When I taught middle school, I always found it interesting that my students could do this task:
Johnny rode 34 miles on Tuesday and on Wednesday he rode 27 miles. How far did he ride over the two days?
Yet they often had no idea what to do when I gave them this task:
Johnny walked ¾ a mile on Tuesday and on Wednesday he walked ⅞ of a mile. How far did he walk over the two days?
The two fractions can be added easily, but I think the reason they were confused is that they saw the fractions and immediately assumed the task was inaccessible. I also think they hadn’t experienced enough types of problems to able to generalize the situation type. It might have been that, instead of focusing on the situation type, they were taught to look for a keyword, or to use some other procedure that did not cause them to recognize the fraction problem as something other than complex and inaccessible.
Recently, we have been doing tasks with second graders that allow them to build concepts that will support multiplication. We had been using one task, but for October we decided to change the context, or situation, of the task for Halloween. Before, we had students building a certain number of towers, each from a certain, varying number of cubes. Then, we would have them hide the towers and make them think about the number of towers they had made, the number of cubes in each tower, and the total number of blocks they used to make all the towers.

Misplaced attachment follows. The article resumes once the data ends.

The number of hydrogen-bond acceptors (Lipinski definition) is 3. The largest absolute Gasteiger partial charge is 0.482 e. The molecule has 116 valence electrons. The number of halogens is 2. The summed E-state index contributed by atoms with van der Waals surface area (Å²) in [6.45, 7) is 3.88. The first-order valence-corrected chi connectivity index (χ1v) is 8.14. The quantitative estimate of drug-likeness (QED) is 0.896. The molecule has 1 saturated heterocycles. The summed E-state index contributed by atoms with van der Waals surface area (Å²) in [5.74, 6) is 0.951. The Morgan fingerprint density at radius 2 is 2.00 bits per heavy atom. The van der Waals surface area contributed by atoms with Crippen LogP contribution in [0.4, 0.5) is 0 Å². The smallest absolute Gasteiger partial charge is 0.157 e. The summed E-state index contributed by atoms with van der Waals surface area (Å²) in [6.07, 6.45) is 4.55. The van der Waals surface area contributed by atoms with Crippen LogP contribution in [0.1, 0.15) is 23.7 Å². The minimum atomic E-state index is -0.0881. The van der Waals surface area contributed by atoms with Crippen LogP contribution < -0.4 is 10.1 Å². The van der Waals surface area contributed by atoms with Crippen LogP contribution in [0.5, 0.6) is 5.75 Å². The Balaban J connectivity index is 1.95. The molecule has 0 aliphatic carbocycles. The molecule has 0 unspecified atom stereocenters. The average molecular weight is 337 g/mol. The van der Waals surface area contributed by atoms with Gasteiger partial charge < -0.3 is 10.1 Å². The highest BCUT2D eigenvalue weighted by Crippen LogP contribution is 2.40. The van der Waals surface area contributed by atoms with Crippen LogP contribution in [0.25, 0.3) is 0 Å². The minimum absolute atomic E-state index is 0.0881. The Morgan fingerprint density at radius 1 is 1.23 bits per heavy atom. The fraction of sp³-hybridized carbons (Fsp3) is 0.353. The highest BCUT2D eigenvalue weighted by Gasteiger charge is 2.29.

We wanted to preserve the concept of making equal groups and then having them think about the groups, the number of items in each group, and the total number of items. So, to do this, we decided to send them “trick or treating.” We got little bags and changed the task from building towers to filling each of the little bags with a certain number of “candies” (little blocks). Then we would have them think about the number of bags, the number of candies in each bag, and the total number of candies.
We saw two positive outcomes. The first was that students were engaged in the task, because it was relevant to them. We also included a story about how they needed to know how much candy they had and how their parents would hide the candy so they wouldn’t eat it all at once. The second positive outcome was that the students had the chance to see the same concept as the towers task in a different situation. In both tasks, the towers and bags of candy, the underlying task is the same: groups, items in each group, and total number of items.
As we move into November, we are thinking ahead to using a new situation that will include groups where the items are connected, like lights on a tree.
Can you think of what other situations could a teacher use? Share your ideas in the comments below!